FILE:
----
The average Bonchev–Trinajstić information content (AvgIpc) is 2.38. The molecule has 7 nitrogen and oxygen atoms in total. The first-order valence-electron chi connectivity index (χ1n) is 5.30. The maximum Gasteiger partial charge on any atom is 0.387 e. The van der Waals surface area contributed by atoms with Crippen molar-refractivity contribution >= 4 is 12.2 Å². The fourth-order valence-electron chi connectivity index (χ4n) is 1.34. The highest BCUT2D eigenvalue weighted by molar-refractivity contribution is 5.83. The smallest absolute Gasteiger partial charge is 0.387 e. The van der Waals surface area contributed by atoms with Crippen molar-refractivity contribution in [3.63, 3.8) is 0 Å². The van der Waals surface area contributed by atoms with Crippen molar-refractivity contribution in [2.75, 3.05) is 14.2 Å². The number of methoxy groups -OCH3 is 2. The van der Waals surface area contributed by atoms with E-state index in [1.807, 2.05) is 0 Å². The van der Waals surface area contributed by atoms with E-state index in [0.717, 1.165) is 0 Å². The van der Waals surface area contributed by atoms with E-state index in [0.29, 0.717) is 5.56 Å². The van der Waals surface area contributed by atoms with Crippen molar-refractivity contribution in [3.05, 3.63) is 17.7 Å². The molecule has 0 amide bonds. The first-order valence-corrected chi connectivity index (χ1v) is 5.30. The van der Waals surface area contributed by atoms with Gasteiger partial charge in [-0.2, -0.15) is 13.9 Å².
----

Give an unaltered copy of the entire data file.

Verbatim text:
The average Bonchev–Trinajstić information content (AvgIpc) is 2.38. The molecule has 7 nitrogen and oxygen atoms in total. The first-order valence-electron chi connectivity index (χ1n) is 5.30. The maximum Gasteiger partial charge on any atom is 0.387 e. The van der Waals surface area contributed by atoms with Crippen molar-refractivity contribution >= 4 is 12.2 Å². The fourth-order valence-electron chi connectivity index (χ4n) is 1.34. The highest BCUT2D eigenvalue weighted by molar-refractivity contribution is 5.83. The smallest absolute Gasteiger partial charge is 0.387 e. The van der Waals surface area contributed by atoms with Crippen molar-refractivity contribution in [3.63, 3.8) is 0 Å². The van der Waals surface area contributed by atoms with Crippen molar-refractivity contribution in [2.75, 3.05) is 14.2 Å². The number of methoxy groups -OCH3 is 2. The van der Waals surface area contributed by atoms with E-state index in [1.807, 2.05) is 0 Å². The van der Waals surface area contributed by atoms with E-state index in [0.717, 1.165) is 0 Å². The van der Waals surface area contributed by atoms with E-state index in [0.29, 0.717) is 5.56 Å². The van der Waals surface area contributed by atoms with Crippen molar-refractivity contribution in [3.05, 3.63) is 17.7 Å². The molecule has 0 amide bonds. The first-order valence-corrected chi connectivity index (χ1v) is 5.30. The van der Waals surface area contributed by atoms with Gasteiger partial charge in [-0.2, -0.15) is 13.9 Å².